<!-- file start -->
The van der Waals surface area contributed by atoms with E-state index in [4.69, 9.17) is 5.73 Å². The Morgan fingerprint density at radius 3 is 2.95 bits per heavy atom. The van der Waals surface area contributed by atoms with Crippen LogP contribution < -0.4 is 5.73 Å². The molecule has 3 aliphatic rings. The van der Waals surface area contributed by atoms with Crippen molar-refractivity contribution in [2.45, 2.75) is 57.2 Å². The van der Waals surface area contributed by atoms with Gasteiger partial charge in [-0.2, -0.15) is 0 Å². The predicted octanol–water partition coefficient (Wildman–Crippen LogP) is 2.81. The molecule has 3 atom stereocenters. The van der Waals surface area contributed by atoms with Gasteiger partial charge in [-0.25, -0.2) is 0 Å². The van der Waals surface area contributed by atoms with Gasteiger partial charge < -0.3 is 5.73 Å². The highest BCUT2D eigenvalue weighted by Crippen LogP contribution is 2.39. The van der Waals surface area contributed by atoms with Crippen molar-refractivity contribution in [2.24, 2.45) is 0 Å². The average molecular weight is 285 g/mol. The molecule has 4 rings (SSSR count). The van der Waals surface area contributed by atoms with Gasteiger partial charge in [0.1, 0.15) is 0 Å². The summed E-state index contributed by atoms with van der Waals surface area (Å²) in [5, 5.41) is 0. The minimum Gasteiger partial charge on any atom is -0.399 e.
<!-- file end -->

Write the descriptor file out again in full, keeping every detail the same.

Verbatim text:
The van der Waals surface area contributed by atoms with E-state index in [4.69, 9.17) is 5.73 Å². The Morgan fingerprint density at radius 3 is 2.95 bits per heavy atom. The van der Waals surface area contributed by atoms with Crippen LogP contribution < -0.4 is 5.73 Å². The molecule has 3 aliphatic rings. The van der Waals surface area contributed by atoms with Crippen molar-refractivity contribution in [2.45, 2.75) is 57.2 Å². The van der Waals surface area contributed by atoms with Gasteiger partial charge in [-0.2, -0.15) is 0 Å². The predicted octanol–water partition coefficient (Wildman–Crippen LogP) is 2.81. The molecule has 3 atom stereocenters. The van der Waals surface area contributed by atoms with Gasteiger partial charge in [-0.25, -0.2) is 0 Å². The van der Waals surface area contributed by atoms with Gasteiger partial charge < -0.3 is 5.73 Å². The highest BCUT2D eigenvalue weighted by Crippen LogP contribution is 2.39. The van der Waals surface area contributed by atoms with Crippen molar-refractivity contribution in [2.24, 2.45) is 0 Å². The average molecular weight is 285 g/mol. The molecule has 4 rings (SSSR count). The van der Waals surface area contributed by atoms with Gasteiger partial charge in [0.1, 0.15) is 0 Å². The summed E-state index contributed by atoms with van der Waals surface area (Å²) in [5, 5.41) is 0. The minimum Gasteiger partial charge on any atom is -0.399 e.